3. The Ay’fohd was an apron-like vestment with both waist and shoulder-straps. At the top of each of the two shoulder straps was a gold setting in which was affixed an onyx stone engraved with the names of six tribes. The priest was to have all the people of Israel in mind at all times. The Ay’fohd was the most unusual of all the priestly garments because it was a garment that was commonly associated with the service of idolatry, but was transformed into a holy garment for the priesthood to show that even vestments utilized in the service of evil can become holy when properly directed.

4. The final garment of the High Priest was the Tzitz, a gold plate fixed by blue threads to the forehead of the High Priest. The Tzitz bore an inscription of “Kodesh la’Hashem,” holy unto the Tetragrammaton. The firm gold plate represented unwavering commitment to the service of G-d.

Not only do each of the eight priestly garments have profound symbolic meanings, but even the way the garments are worn is meant to convey a life lesson to the priests and the people whom they serve.

In Exodus 39:21 the Torah describes how the breastplate, the Choshen, was to be attached securely and carefully to the Ay’fohd (the apron). The verse reads: “Va’yir’k’soo et ha’choshen mee’tah’b’oh’tahv ehl tah’boht ha’ay’fohd bif’teel t’chay’let, lee’yoht ahl chay’shev ha’ay’fohd, v’lo yee’zahch ha’choshen may’ahl ha’ay’fohd ka’ah’sher tzee’vah Hashem et Moshe.” They attached the breastplate from its rings, to the rings of the Ay’fohd with a blue woolen thread, so that it would remain above the belt of the Ay’fohd, and the breastplate would not be loosened from above the Ay’fohd, as the L-rd had commanded Moses. The prohibition of the breastplate separating from the Ay’fohd, the apron, is one of the 365 negative mitzvot of the Torah. Why must these two vestments be so carefully secured to each other?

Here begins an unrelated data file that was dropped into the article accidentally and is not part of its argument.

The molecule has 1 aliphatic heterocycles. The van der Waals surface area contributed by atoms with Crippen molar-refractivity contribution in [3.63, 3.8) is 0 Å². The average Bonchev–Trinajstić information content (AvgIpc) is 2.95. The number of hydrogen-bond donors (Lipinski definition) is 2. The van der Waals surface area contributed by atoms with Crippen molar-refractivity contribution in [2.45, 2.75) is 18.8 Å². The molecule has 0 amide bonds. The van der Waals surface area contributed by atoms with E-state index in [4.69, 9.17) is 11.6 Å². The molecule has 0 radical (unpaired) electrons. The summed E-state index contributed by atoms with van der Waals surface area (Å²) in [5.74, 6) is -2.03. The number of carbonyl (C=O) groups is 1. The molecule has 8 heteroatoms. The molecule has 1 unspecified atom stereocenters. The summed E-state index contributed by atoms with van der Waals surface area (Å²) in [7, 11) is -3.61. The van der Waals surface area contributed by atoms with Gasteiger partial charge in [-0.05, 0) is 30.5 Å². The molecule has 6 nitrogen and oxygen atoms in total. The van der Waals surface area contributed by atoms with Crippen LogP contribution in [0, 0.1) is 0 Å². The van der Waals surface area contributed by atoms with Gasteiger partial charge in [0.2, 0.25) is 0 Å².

Rabbi N. Bloch, in his Peninei Hatorah, offers the following explanation (cited in Eisenberg’s Iturei Torah). The Talmud, in Erechin 16a, suggests that the breastplate comes to atone for legal injustices, whereas the Ay’fohd, the apron, comes to atone for the sin of idolatry. Both of these garments atone for two fundamental categories of sins. One for sins committed between human beings and G-d, the other for sins committed between fellow human beings. The Torah therefore demands that the breastplate must never become loosened from the Ay’fohd, teaching that there must be no distinction made between trespasses committed between a human being and his fellow human being and those committed between the human being and G-d. A moral person must be fully moral. One may not be good to heaven and evil to humans, or vice versa. They must both be bound to each other in a profound way.

When religion is properly understood, justice and worship can never be separated from each other.

May you be blessed.

Please Note: This Shabbat is also Parashat Shekalim. It is the first of four special Shabbatot that surround the holiday of Purim, on which an additional thematic Torah portion is read. This week’s supplementary Torah reading is found in Exodus 30:11-16 and speaks of the requirement for all the men of Israel, aged 20 and above, to bring a half-shekel in order to be counted as a member of the People of Israel. In later years, these shekels were donated to the Temple in anticipation of the festival of Passover, when funding for the daily sacrifice had to be renewed.